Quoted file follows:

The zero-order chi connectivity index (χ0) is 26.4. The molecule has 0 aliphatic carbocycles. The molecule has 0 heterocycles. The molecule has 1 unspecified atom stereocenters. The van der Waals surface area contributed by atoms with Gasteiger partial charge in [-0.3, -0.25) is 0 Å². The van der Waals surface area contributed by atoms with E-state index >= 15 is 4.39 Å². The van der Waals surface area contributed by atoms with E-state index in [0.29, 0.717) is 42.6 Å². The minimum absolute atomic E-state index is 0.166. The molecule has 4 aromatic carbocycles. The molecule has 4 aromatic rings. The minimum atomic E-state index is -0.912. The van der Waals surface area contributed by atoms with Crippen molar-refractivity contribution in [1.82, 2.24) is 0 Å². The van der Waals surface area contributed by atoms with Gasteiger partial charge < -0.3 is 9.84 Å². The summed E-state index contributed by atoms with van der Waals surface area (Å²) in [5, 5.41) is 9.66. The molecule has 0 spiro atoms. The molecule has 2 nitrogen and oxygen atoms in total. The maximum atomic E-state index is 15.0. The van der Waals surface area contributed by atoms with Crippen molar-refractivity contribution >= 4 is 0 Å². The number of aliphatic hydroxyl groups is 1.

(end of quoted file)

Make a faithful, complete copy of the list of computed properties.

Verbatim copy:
The zero-order chi connectivity index (χ0) is 26.4. The molecule has 0 aliphatic carbocycles. The molecule has 0 heterocycles. The molecule has 1 unspecified atom stereocenters. The van der Waals surface area contributed by atoms with Gasteiger partial charge in [-0.3, -0.25) is 0 Å². The van der Waals surface area contributed by atoms with E-state index >= 15 is 4.39 Å². The van der Waals surface area contributed by atoms with E-state index in [0.29, 0.717) is 42.6 Å². The minimum absolute atomic E-state index is 0.166. The molecule has 4 aromatic carbocycles. The molecule has 4 aromatic rings. The minimum atomic E-state index is -0.912. The van der Waals surface area contributed by atoms with Crippen molar-refractivity contribution in [1.82, 2.24) is 0 Å². The van der Waals surface area contributed by atoms with Gasteiger partial charge < -0.3 is 9.84 Å². The summed E-state index contributed by atoms with van der Waals surface area (Å²) in [5, 5.41) is 9.66. The molecule has 0 spiro atoms. The molecule has 2 nitrogen and oxygen atoms in total. The maximum atomic E-state index is 15.0. The van der Waals surface area contributed by atoms with Crippen molar-refractivity contribution >= 4 is 0 Å². The number of aliphatic hydroxyl groups is 1.